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2014 Standings
After Long Beach
Pos. Driver Points

1 Will Power 93
2 Mike Conway 66
3 Simon Pagenaud 60
4 Helio Castroneves 55
5 Ryan Hunter-Reay 54
6 Scott Dixon 51
7 Carlos Munoz 48
8 Juan Pablo Montoya 47
9 Mikhail Aleshin 46
10 Sebastian Saavedra 42
11 Tony Kanaan 40
12 Justin Wilson 38
13 Takuma Sato 36
14 Josef Newgarden 34
15 Ryan Briscoe 33
16 Sebastien Bourdais 33
17 Graham Rahal 33
18 Marco Andretti 32
19 Carlos Huertas 32
20 Oriol Servia 26
21 Jack Hawksworth 24
22 James Hinchcliffe 20
23 Charlie Kimball 17

Wins
T1 Will Power 1
T1 Mike Conway 1

Podium Finishes
1 Will Power 2
T2 Ryan Hunter-Reay 1
T2 Helio Castroneves 1
T2 Mike Conway 1
T2 Carlos Munoz 1

Lap Leaders:
1 Will Power 74
2 Ryan Hunter-Reay 51
3 Takuma Sato 33
4 Scott Dixon 22
5 Mike Conway 4
6 Sebastian Saavedra 3
7 Helio Castroneves 2
8 Josef Newgarden 1


Prize Money
1 Will Power $50,000
T2 Mike Conway $30,000
T2 Ryan Hunter-Reay $30,000
4 Simon Pagenaud $18,000
5 Takuma Sato $17,000
T6 Helio Castroneves $15,000
T6 Carlos Munoz $15,000
T8 Juan Pablo Montoya $10,000
T8 Scott Dixon $10,000
T10 Mikhail Aleshin $8,000
T10 Tony Kanaan $8,000
12 Oriol Servia $7,000
T13 Justin Wilson $5,000
T13 Marco Andretti $5,000
T15 Sebastian Saavedra $4,000
T15 Josef Newgarden $4,000
T17 Ryan Briscoe $2,000
T17 Carlos Huertas $2,000

Entrant Points
Pos. # Entrant Points
1 12 Team Penske 93
2 20 Ed Carpenter Racing 66
3 77 Schmidt Peterson Motorsports 60
4 3 Team Penske 55
5 28 Andretti Autosport 54
6 9 Target Chip Ganassi Racing 51
7 34 Andretti Autosport – HVM Racing 48
8 2 Team Penske 47
9 7 Schmidt Peterson Motorsports 46
10 17 KV AFS Racing 42
11 10 Target Chip Ganassi Racing 40
12 19 Dale Coyne Racing 38
13 14 A.J. Foyt Enterprises 36
14 67 Sarah Fisher Hartman Racing 34
15 8 NTT Data Chip Ganassi Racing 33
16 11 KVSH Racing 33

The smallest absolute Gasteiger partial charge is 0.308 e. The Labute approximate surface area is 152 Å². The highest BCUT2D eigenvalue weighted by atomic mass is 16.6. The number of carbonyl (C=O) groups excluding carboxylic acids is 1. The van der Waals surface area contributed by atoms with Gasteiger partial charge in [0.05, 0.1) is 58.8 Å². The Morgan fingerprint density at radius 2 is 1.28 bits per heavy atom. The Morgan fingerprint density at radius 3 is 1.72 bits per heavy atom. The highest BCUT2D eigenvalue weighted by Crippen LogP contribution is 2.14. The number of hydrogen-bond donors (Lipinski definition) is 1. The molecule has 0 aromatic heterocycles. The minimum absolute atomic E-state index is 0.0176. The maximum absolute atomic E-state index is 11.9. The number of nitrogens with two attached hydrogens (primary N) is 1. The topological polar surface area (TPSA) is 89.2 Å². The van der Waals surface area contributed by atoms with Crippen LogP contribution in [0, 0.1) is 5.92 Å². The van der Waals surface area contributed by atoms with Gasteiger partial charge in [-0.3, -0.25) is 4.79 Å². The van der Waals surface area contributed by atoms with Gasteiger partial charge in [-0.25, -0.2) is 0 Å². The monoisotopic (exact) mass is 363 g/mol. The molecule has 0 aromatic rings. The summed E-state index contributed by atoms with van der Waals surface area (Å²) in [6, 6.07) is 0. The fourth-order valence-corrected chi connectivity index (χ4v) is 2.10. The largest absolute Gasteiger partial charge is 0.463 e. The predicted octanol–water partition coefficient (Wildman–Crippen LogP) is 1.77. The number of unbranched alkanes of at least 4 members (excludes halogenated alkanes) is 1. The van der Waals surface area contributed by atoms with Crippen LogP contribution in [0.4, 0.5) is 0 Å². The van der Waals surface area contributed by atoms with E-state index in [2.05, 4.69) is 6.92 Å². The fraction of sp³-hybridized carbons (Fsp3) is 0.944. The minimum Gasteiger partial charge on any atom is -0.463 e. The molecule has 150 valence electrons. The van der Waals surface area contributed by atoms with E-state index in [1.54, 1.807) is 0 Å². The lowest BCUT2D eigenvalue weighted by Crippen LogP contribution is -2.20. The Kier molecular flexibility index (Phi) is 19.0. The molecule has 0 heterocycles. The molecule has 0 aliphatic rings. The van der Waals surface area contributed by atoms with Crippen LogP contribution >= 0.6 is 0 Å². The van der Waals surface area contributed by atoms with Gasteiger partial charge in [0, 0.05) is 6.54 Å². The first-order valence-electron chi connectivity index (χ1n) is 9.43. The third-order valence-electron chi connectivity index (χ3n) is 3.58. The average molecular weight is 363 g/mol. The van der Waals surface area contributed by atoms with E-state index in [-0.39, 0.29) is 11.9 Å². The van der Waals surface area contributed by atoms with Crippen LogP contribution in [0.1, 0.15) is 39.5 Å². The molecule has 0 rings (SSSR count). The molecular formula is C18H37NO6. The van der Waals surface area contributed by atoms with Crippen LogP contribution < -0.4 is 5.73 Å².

17 15 Rahal Letterman Lanigan Racing 33
18 25 Andretti Autosport 32
19 18 Dale Coyne Racing 32
20 16 Rahal Letterman Lanigan Racing 26
21 98 BHA/BBM with Curb-Agajanian 24
22 27 Andretti Autosport 20
23 83 Novo Nordisk Chip Ganassi Racing 17

Finishing Average
1 Will Power 1.5
2 Simon Pagenaud 5
T3 Helio Castroneves 7
T3 Oriol Servia 7
5 Scott Dixon 8
6 Mike Conway 8.5
7 Mikhail Aleshin 9
8 Juan Pablo Montoya 9.5
T9 Sebastian Saavedra 10
T9 Carlos Munoz 10
11 Ryan Hunter-Reay 11
T12 Tony Kanaan 12
T12 Justin Wilson 12
T14 Ryan Briscoe 13.5
T14 Sebastien Bourdais 13.5
T14 Graham Rahal 13.5
T17 Josef Newgarden 14
T17 Carlos Huertas 14
19 Takuma Sato 14.5
20 Marco Andretti 15
21 Jack Hawksworth 18
22 James Hinchcliffe 20
23 Charlie Kimball 21.5

Pole Positions
T1 Takuma Sato 1
T1 Ryan Hunter-Reay 1

Appearances in the Firestone Fast Six
1 Ryan Hunter-Reay 2
T2 Scott Dixon 1
T2 Tony Kanaan 1
T2 Sebastien Bourdais 1
T2 Will Power 1
T2 Takuma Sato 1
T2 Marco Andretti 1
T2 James Hinchcliffe 1
T2 Josef Newgarden 1
T2 Simon Pagenaud 1
T2 Jack Hawksworth 1

Qualifying Average
1 Ryan Hunter-Reay 2
2 Scott Dixon 6
3 Jack Hawksworth 6.5
4 Marco Andretti 7
5 Tony Kanaan 7.5
T6 Takuma Sato 8
T6 Sebastien Bourdais 8
T8 Will Power 9
T8 Carlos Munoz 9
10 Helio Castroneves 9.5
11 Simon Pagenaud 10
12 James Hinchcliffe 10.5
13 Oriol Servia 12
T14 Josef Newgarden 13
T14 Justin Wilson 13
16 Ryan Briscoe 13.5
17 Mike Conway 14.5
18 Sebastian Saavedra 16.5
19 Juan Pablo Montoya 17
20 Mikhail Aleshin 17.5
21 Carlos Huertas 19
22 Charlie Kimball 19.5
23 Graham Rahal 22
Dissecting IndyCar's findings on Wheldon's accident

by Tim Wohlford
Thursday, December 15, 2011